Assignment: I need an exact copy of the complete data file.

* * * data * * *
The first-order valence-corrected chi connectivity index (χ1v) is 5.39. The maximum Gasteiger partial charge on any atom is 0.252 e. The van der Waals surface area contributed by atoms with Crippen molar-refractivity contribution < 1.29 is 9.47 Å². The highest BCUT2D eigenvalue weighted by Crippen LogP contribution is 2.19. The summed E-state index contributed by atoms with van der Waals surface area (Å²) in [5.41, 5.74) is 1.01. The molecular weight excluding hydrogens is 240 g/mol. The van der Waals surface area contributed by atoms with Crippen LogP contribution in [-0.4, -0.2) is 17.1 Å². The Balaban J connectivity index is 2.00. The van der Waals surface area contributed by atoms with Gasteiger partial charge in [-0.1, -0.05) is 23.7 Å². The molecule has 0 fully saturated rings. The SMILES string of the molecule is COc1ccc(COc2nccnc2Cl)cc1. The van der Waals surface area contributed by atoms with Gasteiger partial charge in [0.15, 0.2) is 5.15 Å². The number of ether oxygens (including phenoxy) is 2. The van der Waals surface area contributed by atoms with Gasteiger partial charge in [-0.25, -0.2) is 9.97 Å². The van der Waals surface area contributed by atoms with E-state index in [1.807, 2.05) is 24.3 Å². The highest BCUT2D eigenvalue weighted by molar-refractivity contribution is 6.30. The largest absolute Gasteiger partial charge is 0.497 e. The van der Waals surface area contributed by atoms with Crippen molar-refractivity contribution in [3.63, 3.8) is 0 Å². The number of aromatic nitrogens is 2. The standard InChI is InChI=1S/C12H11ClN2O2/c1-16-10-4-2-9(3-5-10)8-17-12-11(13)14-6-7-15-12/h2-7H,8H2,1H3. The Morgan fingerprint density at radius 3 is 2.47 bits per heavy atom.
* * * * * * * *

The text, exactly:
The first-order valence-corrected chi connectivity index (χ1v) is 5.39. The maximum Gasteiger partial charge on any atom is 0.252 e. The van der Waals surface area contributed by atoms with Crippen molar-refractivity contribution < 1.29 is 9.47 Å². The highest BCUT2D eigenvalue weighted by Crippen LogP contribution is 2.19. The summed E-state index contributed by atoms with van der Waals surface area (Å²) in [5.41, 5.74) is 1.01. The molecular weight excluding hydrogens is 240 g/mol. The van der Waals surface area contributed by atoms with Crippen LogP contribution in [-0.4, -0.2) is 17.1 Å². The Balaban J connectivity index is 2.00. The van der Waals surface area contributed by atoms with Gasteiger partial charge in [-0.1, -0.05) is 23.7 Å². The molecule has 0 fully saturated rings. The SMILES string of the molecule is COc1ccc(COc2nccnc2Cl)cc1. The van der Waals surface area contributed by atoms with Gasteiger partial charge in [0.15, 0.2) is 5.15 Å². The number of ether oxygens (including phenoxy) is 2. The van der Waals surface area contributed by atoms with Gasteiger partial charge in [-0.25, -0.2) is 9.97 Å². The van der Waals surface area contributed by atoms with E-state index in [1.807, 2.05) is 24.3 Å². The highest BCUT2D eigenvalue weighted by molar-refractivity contribution is 6.30. The largest absolute Gasteiger partial charge is 0.497 e. The van der Waals surface area contributed by atoms with Crippen molar-refractivity contribution in [3.63, 3.8) is 0 Å². The number of aromatic nitrogens is 2. The standard InChI is InChI=1S/C12H11ClN2O2/c1-16-10-4-2-9(3-5-10)8-17-12-11(13)14-6-7-15-12/h2-7H,8H2,1H3. The Morgan fingerprint density at radius 3 is 2.47 bits per heavy atom.